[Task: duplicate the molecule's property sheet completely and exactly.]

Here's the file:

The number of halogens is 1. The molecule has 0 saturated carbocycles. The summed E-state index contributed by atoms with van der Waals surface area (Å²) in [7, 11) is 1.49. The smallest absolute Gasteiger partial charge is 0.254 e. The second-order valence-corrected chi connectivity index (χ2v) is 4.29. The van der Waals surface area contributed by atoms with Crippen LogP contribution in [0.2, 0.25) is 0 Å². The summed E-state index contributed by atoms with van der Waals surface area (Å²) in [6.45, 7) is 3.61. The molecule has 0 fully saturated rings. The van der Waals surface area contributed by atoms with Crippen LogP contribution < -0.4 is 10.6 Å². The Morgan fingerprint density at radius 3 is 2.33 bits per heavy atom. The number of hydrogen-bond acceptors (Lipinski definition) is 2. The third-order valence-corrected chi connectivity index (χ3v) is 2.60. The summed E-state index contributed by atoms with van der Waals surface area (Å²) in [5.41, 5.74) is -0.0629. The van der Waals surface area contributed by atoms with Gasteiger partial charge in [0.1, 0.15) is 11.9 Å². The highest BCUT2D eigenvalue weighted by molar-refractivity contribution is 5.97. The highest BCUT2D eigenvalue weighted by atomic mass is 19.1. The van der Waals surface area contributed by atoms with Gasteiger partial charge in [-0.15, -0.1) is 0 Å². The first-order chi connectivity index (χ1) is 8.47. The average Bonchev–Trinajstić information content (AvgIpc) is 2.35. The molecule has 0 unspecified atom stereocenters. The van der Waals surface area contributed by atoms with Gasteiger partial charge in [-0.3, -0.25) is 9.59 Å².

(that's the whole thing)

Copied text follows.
The number of halogens is 1. The molecule has 0 saturated carbocycles. The summed E-state index contributed by atoms with van der Waals surface area (Å²) in [7, 11) is 1.49. The smallest absolute Gasteiger partial charge is 0.254 e. The second-order valence-corrected chi connectivity index (χ2v) is 4.29. The van der Waals surface area contributed by atoms with Crippen LogP contribution in [0.2, 0.25) is 0 Å². The summed E-state index contributed by atoms with van der Waals surface area (Å²) in [6.45, 7) is 3.61. The molecule has 0 fully saturated rings. The van der Waals surface area contributed by atoms with Crippen LogP contribution < -0.4 is 10.6 Å². The Morgan fingerprint density at radius 3 is 2.33 bits per heavy atom. The number of hydrogen-bond acceptors (Lipinski definition) is 2. The third-order valence-corrected chi connectivity index (χ3v) is 2.60. The summed E-state index contributed by atoms with van der Waals surface area (Å²) in [5.41, 5.74) is -0.0629. The van der Waals surface area contributed by atoms with Gasteiger partial charge in [0.1, 0.15) is 11.9 Å². The highest BCUT2D eigenvalue weighted by molar-refractivity contribution is 5.97. The highest BCUT2D eigenvalue weighted by atomic mass is 19.1. The van der Waals surface area contributed by atoms with Gasteiger partial charge in [-0.15, -0.1) is 0 Å². The first-order chi connectivity index (χ1) is 8.47. The average Bonchev–Trinajstić information content (AvgIpc) is 2.35. The molecule has 0 unspecified atom stereocenters. The van der Waals surface area contributed by atoms with Gasteiger partial charge in [-0.3, -0.25) is 9.59 Å².